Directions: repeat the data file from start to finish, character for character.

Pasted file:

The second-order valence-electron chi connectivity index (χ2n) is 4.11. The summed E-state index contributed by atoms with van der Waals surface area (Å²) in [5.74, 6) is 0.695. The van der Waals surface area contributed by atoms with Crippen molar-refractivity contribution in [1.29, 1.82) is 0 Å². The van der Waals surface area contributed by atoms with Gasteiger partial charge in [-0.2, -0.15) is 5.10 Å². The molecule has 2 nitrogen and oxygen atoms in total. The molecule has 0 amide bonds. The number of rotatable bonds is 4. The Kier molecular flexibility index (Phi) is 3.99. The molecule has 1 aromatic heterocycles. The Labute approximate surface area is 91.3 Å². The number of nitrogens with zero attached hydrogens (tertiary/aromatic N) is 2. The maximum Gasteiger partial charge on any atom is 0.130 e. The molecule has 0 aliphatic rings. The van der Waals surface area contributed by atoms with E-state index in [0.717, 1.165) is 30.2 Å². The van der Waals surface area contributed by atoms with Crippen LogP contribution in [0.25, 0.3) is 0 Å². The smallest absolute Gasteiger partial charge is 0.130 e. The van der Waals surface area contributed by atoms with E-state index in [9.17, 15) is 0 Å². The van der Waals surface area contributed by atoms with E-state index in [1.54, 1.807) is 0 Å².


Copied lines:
The second-order valence-electron chi connectivity index (χ2n) is 4.11. The summed E-state index contributed by atoms with van der Waals surface area (Å²) in [5.74, 6) is 0.695. The van der Waals surface area contributed by atoms with Crippen molar-refractivity contribution in [1.29, 1.82) is 0 Å². The van der Waals surface area contributed by atoms with Gasteiger partial charge in [-0.2, -0.15) is 5.10 Å². The molecule has 2 nitrogen and oxygen atoms in total. The molecule has 0 amide bonds. The number of rotatable bonds is 4. The Kier molecular flexibility index (Phi) is 3.99. The molecule has 1 aromatic heterocycles. The Labute approximate surface area is 91.3 Å². The number of nitrogens with zero attached hydrogens (tertiary/aromatic N) is 2. The maximum Gasteiger partial charge on any atom is 0.130 e. The molecule has 0 aliphatic rings. The van der Waals surface area contributed by atoms with E-state index in [0.717, 1.165) is 30.2 Å². The van der Waals surface area contributed by atoms with Crippen LogP contribution in [0.25, 0.3) is 0 Å². The smallest absolute Gasteiger partial charge is 0.130 e. The van der Waals surface area contributed by atoms with E-state index in [9.17, 15) is 0 Å². The van der Waals surface area contributed by atoms with E-state index in [1.54, 1.807) is 0 Å².